A recent TV showing of the Hong Kong Rugby 7s tournament was introduced by a commentator as being broadcast from a place “where the world comes to party”, but a recent development from the country’s government would suggest that this is poor marketing of Hong Kong for the unwary traveller.
The Legislative Council of Hong Kong – after initially toying with the idea of regulating e-cigarettes sensibly – instead made an about-turn and has now produced a draft law which will criminalise possession of e-cigarettes and heated tobacco. In short, anyone caught vaping could be facing huge fines and possibly a jail term of up to 6 months.
The NNA submitted a response to the consultation for this draft bill which you can read here, but considering the severity of the punishment Hong Kong is proposing for anyone who chooses to quit smoking using e-cigarettes, we felt it was worth writing about the clear danger that UK vaping citizens may face if planning to visit.
The proposed Hong Kong law is based on the Thailand model where an internet star was brutally arrested for possession of e-liquid in 2017 and a French tourist was arrested, fined, jailed and deported for merely holding an e-cigarette in February.
Why Hong Kong has decided to go down this route when, in enlightened democracies, the direction of travel has been to relax regulations on harm reduction products rather than criminalise them is anyone’s guess. It does, though, impact on how UK citizens should view Hong Kong as a tourist destination.
Our government advises that anyone visiting Thailand should be aware that they could be imprisoned if they bring their device to the country, and we expect that similar guidance will be forthcoming from the Foreign and Commonwealth Office if Hong Kong decides to proceed with its draconian proposals.
According to the Hong Kong Tourist Board, last year there were approximately 570,000 leisure visitors from the UK and current statistics say that around 6 per cent of those will be vapers. That is around 35,000 who would be at risk of being jailed simply for following advice to switch to e-cigarettes on the advice of public health authorities in this country. In fact, probably more than that considering uptake of e-cigarettes is more amongst middle class smokers who are more able to afford a trip to an exotic location such as Hong Kong.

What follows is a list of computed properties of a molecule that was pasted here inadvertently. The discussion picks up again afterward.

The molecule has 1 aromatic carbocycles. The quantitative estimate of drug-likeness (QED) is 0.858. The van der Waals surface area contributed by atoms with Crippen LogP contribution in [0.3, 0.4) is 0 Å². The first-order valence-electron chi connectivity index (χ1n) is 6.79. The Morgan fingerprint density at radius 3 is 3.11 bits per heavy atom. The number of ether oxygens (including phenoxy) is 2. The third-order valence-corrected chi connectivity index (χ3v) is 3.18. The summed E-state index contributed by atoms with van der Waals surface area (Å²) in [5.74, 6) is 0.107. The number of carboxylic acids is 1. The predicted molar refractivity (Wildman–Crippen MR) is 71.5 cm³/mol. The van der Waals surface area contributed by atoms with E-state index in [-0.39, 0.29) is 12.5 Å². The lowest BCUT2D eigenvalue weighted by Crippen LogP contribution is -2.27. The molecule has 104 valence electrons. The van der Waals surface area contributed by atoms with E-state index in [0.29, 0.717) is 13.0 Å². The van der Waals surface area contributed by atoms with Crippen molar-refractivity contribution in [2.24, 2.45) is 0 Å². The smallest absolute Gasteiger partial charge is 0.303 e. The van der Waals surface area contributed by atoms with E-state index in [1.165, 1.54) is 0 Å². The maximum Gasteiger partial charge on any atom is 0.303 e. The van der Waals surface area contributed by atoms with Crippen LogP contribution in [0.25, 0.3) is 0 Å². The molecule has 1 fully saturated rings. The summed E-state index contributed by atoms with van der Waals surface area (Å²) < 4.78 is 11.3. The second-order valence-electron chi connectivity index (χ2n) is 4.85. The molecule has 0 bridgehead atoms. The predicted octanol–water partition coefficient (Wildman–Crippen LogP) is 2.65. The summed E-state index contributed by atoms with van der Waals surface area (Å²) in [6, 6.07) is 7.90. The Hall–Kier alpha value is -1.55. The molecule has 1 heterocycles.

As anyone who understands how vaping works will know, reduced risk products rely on a regular low level of nicotine being delivered to the user to replace a large blast of nicotine from regular cigarettes. The simple fact is that under these plans, vapers would visit Hong Kong at their peril with their e-cigarette and risk imprisonment or leave their vaping device at home and get their nicotine from conventional cigarettes, which will still be available everywhere, and perfectly legal to smoke.
Our advice, if you are one of the 35,000 or more vapers, would be simply to choose an alternative destination than Hong Kong. There are many others you could visit which will not treat you like a criminal for making a healthier choice in accordance with the UK government’s Tobacco Control Plan and the annual Stoptober campaign.
It is curious to note that the tourist figures also show that Hong Kong annually receives more than 50 million visitors from China where e-cigarettes were invented; more than 2.5 million from Japan and Korea where reduced risk products are incredibly popular, and more than 1.2 million from the USA where vaping is hugely prevalent. If Hong Kong’s ill-judged proposals result in concrete legislation, we could be seeing a lot of stories about tourists being jailed for no valid reason. If they start arresting swaths of visitors from mainland China, one can only imagine the consequences that might entail.
The Legislative Council may well believe that they are doing the right thing with their proposals, but criminalising possession of products designed to help smokers quit tobacco is in direct contrast to their stated aim to 'discourage smoking, contain the proliferation of tobacco use and minimise the impact of passive smoking on the public'.
If they had said they wanted to decimate their tourist industry, it would have made much more sense. If this law passes, vapers would be best served by just not going there.